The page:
If he still wants to hold his poll too low then give him a bump bump with the whip or your leg to get him to raise it.
A more effective way to ask Beau to raise his head is to lift the rein so that the bit contacts the corner of the mouth, where it is soft and pliable. Since you want to affect his head, the rein is the proper tool. The hands control everything in front of the girth and the legs control everything behind the girth, according to the French philosophy from people like Phillipe Karl. The whip will ask him to move his shoulder and the leg will ask for more forward, both of which do not affect the height of head, and the head is what you want to change.
Don't use a steady pull on the rein when you lift it, but use a vibration or a give-and-take of the rein. The horse will respond better to an intermittent aid, as apposed to a constant aid. That applies to any aid, leg or hand.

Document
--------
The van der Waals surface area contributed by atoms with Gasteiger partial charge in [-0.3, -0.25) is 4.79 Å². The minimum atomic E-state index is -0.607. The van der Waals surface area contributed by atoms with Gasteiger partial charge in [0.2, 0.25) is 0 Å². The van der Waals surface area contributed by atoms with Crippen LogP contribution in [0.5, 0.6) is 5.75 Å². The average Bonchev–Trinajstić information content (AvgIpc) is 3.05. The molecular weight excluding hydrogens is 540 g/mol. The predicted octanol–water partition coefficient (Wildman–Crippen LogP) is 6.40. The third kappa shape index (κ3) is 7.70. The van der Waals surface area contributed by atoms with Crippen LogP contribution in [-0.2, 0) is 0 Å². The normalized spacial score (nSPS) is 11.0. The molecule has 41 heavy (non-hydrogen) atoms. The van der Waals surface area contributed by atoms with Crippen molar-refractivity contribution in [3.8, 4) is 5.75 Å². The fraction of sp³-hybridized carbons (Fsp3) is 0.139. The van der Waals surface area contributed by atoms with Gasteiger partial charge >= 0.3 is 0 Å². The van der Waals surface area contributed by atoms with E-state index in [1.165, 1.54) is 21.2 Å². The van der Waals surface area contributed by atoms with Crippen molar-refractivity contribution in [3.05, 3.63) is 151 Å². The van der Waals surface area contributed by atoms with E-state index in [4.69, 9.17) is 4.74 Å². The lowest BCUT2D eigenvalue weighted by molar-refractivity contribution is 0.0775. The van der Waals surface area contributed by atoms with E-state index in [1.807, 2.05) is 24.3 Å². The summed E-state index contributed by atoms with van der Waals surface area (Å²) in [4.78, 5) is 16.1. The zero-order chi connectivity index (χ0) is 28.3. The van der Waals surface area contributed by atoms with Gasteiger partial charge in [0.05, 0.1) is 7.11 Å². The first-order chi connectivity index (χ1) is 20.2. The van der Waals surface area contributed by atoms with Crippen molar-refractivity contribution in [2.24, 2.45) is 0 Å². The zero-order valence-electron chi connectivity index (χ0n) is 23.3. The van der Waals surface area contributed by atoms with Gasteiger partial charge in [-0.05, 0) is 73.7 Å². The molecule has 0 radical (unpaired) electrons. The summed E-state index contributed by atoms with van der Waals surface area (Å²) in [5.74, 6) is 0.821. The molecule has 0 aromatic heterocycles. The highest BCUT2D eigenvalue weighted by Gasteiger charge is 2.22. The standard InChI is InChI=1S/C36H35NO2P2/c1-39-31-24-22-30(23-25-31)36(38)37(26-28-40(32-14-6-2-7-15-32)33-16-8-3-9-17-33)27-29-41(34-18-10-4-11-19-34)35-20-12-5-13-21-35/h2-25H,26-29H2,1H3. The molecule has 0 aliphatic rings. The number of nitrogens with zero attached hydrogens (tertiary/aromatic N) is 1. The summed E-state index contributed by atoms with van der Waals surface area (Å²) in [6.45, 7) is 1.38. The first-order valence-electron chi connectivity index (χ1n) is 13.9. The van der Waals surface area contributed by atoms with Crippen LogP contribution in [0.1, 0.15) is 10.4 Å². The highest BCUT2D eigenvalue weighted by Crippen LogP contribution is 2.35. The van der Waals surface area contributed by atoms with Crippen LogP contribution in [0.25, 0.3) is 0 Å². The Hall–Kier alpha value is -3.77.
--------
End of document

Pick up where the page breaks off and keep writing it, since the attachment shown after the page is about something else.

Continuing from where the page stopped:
This information comes from Carol McCardle, a clinician who is part of the Phillipe Karl School of Légereté, and with whom I have the wonderful opportunity to work with now. I've wanted to take lessons with her for years, and I'm finally able to do so.
I had the same problem with my Lusitano mare--bending at C3 rather than at the poll--and Carol asked me what I was doing to correct that. "Go more forward?" I answered. She was nice enough not to call that a lame brain idea, but offered the technique I just described: lift the head with a vibrating rein. And it worked! Athene raised her head happily and correctly.
As I just posted on GENERAL, Carol is one of the instructors who molded Adrienne Lyle, who was just selected for the 2012 Olympic dressage team. I am delighted to take lessons from Carol, though my dreams are not as lofty as an Olympic berth. "D